Nevertheless, let’s assume that we have three measurements on each of the four questioned specimens and nine on the known specimen. What should be done with these two sets of numbers? The Standard first proposes a “range overlap” test. I’ll quote it in full:
For each elemental ratio, compare the range of the questioned specimen replicates to the range for the known specimen replicates. Because standard deviations are not calculated, this statistical measure does not directly address the confidence level of an association. If the ranges of one or more elements in the questioned and known specimens do not overlap, it may be concluded that the specimens are not from the same source.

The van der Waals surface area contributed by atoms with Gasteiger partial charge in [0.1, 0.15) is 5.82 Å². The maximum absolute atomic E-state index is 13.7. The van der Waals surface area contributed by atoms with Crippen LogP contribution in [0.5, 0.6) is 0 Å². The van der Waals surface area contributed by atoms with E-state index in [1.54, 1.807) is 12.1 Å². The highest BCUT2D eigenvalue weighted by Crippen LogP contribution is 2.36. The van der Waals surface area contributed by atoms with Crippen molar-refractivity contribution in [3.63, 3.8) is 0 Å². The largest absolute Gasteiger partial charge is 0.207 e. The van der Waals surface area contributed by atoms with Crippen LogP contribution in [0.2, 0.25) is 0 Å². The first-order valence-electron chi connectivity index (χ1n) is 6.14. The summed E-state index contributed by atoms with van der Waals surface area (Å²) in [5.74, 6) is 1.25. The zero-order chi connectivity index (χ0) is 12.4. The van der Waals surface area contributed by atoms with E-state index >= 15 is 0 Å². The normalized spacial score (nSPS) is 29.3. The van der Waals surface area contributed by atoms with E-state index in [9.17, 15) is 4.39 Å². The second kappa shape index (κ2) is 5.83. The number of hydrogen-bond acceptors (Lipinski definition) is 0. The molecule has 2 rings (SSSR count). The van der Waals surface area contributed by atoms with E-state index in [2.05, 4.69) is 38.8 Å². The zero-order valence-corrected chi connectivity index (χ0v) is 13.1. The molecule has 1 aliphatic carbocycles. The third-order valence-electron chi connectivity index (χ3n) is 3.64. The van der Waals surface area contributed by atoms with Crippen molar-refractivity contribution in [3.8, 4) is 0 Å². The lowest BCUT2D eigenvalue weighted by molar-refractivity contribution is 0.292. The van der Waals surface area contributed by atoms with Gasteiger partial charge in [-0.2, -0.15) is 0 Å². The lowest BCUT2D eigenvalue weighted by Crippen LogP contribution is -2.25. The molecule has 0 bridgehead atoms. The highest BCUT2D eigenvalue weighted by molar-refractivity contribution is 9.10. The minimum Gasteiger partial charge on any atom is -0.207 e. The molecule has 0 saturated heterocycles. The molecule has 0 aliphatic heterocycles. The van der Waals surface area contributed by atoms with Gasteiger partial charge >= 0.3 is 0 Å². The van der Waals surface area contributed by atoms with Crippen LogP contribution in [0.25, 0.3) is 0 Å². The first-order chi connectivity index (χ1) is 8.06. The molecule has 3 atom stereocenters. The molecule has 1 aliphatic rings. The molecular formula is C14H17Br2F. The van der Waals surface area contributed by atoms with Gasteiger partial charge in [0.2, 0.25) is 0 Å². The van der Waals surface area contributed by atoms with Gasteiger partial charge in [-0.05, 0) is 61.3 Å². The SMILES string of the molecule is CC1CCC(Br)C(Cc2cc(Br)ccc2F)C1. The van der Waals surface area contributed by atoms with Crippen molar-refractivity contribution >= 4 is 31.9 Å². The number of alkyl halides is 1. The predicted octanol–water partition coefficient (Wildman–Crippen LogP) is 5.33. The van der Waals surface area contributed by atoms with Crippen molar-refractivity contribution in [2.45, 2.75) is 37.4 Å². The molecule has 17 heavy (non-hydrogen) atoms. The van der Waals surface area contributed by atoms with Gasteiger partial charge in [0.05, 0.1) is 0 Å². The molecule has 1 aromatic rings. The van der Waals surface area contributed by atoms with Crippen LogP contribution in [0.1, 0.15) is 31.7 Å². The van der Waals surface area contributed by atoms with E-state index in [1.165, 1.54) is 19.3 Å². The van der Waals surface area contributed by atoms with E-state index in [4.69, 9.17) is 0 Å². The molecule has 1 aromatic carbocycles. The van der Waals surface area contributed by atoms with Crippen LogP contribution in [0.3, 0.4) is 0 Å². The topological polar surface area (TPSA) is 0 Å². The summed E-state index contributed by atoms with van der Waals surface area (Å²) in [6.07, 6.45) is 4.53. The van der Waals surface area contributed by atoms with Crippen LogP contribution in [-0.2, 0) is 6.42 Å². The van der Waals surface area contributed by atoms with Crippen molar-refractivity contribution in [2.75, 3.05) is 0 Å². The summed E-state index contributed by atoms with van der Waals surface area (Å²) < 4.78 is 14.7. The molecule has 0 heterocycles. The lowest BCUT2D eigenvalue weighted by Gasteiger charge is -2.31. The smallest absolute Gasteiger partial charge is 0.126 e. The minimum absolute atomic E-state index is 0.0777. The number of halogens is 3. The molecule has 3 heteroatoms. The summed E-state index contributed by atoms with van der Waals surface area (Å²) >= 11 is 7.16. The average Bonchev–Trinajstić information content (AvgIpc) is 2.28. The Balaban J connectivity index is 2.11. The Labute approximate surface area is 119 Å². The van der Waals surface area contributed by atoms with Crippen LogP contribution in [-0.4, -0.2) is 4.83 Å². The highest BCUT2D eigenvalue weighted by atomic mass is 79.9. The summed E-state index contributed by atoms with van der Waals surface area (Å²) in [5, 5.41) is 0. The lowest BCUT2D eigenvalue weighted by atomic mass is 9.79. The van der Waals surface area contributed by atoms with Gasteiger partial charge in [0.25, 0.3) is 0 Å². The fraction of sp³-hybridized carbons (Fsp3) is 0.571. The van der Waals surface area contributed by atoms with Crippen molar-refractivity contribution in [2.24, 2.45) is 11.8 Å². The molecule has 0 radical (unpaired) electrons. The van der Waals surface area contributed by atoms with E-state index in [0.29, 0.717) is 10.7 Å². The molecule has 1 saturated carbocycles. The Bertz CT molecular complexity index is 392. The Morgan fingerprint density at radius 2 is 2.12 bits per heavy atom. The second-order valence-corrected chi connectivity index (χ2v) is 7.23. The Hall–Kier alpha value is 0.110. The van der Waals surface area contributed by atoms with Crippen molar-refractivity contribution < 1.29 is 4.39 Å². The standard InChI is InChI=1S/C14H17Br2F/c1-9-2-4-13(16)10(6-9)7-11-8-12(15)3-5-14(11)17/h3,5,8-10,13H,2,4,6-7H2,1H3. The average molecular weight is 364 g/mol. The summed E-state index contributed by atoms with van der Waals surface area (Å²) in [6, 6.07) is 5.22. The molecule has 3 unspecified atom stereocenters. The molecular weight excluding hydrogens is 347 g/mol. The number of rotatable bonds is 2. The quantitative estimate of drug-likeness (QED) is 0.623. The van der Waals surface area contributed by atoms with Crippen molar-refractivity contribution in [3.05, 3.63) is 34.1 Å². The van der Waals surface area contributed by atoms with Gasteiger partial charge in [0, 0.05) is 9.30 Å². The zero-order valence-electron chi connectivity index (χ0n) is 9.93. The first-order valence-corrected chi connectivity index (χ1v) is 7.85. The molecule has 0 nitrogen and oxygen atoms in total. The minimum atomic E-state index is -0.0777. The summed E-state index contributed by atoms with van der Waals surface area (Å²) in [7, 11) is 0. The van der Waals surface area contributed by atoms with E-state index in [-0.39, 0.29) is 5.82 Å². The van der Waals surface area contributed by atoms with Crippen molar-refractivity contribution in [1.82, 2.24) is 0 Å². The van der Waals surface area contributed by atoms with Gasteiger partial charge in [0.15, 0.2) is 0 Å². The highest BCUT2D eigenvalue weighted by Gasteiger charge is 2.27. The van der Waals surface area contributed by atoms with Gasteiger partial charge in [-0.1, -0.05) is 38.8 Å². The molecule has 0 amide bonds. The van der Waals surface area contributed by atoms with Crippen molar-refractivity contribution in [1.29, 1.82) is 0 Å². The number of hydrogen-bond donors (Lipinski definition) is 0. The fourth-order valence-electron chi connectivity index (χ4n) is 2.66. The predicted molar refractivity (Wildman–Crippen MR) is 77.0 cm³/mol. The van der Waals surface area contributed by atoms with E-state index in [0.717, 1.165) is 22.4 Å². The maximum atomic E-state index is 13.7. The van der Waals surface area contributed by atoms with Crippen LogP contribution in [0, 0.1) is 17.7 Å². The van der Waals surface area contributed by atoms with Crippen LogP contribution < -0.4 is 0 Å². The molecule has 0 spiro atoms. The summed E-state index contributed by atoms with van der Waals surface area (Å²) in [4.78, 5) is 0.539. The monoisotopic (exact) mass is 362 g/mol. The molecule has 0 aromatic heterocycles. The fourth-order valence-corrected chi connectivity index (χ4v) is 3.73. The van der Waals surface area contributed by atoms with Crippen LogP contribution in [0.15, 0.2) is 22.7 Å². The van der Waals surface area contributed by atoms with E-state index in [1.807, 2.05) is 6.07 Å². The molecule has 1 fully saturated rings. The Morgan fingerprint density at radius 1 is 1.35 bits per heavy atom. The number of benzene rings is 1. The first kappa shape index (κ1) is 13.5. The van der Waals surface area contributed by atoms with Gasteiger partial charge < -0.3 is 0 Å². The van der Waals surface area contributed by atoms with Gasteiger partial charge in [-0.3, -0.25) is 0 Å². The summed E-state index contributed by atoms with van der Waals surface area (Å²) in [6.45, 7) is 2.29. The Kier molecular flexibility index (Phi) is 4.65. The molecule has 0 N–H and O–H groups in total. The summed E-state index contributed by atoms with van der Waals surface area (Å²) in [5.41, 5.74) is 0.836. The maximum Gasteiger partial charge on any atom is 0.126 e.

Two problems are glaringly apparent. First, statisticians appreciate that the range is not a robust statistic. It is heavily influenced by any outliers. Second, if the  properties of the "ratio ranges" are unknown, how can one know what to conclude—and what to tell a judge, jury, or investigator about the strength of the conclusion? Would a careful criminalist who finds no range overlap have to quote or paraphrase the introduction to the Standard, and report that "the specimens are indistinguishable in all of these observed and measured properties," so that "the possibility that they originated from the same source of glass cannot be eliminated"? Would the criminalist have to add that there is no scientific basis for stating what the statistical significance of this inability to tell them apart is? Or could an expert rely on the Standard to say that by not eliminating the same-source possibility, the tests "conducted for source discrimination or association" came out in favor of association?